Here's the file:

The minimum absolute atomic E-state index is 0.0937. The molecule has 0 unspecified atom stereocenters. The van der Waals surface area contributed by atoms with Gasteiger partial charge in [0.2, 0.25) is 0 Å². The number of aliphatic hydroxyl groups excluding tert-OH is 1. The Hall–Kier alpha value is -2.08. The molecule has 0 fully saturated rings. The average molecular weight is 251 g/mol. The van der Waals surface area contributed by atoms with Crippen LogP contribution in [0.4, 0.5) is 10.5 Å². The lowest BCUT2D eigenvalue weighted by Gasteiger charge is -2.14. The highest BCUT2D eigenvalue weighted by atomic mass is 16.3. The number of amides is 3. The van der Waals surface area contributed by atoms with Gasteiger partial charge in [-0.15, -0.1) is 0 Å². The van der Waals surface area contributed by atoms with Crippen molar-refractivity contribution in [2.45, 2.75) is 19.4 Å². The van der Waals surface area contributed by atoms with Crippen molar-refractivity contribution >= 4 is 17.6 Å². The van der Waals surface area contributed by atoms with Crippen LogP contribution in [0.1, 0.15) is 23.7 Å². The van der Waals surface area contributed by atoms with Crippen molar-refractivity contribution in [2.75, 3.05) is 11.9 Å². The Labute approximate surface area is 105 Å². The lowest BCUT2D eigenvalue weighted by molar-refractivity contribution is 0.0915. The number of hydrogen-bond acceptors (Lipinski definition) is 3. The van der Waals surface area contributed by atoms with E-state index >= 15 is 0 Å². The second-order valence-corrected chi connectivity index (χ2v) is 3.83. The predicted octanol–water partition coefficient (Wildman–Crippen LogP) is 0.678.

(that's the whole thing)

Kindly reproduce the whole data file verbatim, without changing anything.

The minimum absolute atomic E-state index is 0.0937. The molecule has 0 unspecified atom stereocenters. The van der Waals surface area contributed by atoms with Gasteiger partial charge in [0.2, 0.25) is 0 Å². The number of aliphatic hydroxyl groups excluding tert-OH is 1. The Hall–Kier alpha value is -2.08. The molecule has 0 fully saturated rings. The average molecular weight is 251 g/mol. The van der Waals surface area contributed by atoms with Crippen LogP contribution in [0.4, 0.5) is 10.5 Å². The lowest BCUT2D eigenvalue weighted by Gasteiger charge is -2.14. The highest BCUT2D eigenvalue weighted by atomic mass is 16.3. The number of amides is 3. The van der Waals surface area contributed by atoms with Gasteiger partial charge in [-0.15, -0.1) is 0 Å². The van der Waals surface area contributed by atoms with Crippen molar-refractivity contribution in [2.45, 2.75) is 19.4 Å². The van der Waals surface area contributed by atoms with Crippen molar-refractivity contribution >= 4 is 17.6 Å². The van der Waals surface area contributed by atoms with Crippen LogP contribution in [0.1, 0.15) is 23.7 Å². The van der Waals surface area contributed by atoms with Crippen molar-refractivity contribution in [2.75, 3.05) is 11.9 Å². The Labute approximate surface area is 105 Å². The lowest BCUT2D eigenvalue weighted by molar-refractivity contribution is 0.0915. The number of hydrogen-bond acceptors (Lipinski definition) is 3. The van der Waals surface area contributed by atoms with E-state index >= 15 is 0 Å². The second-order valence-corrected chi connectivity index (χ2v) is 3.83. The predicted octanol–water partition coefficient (Wildman–Crippen LogP) is 0.678.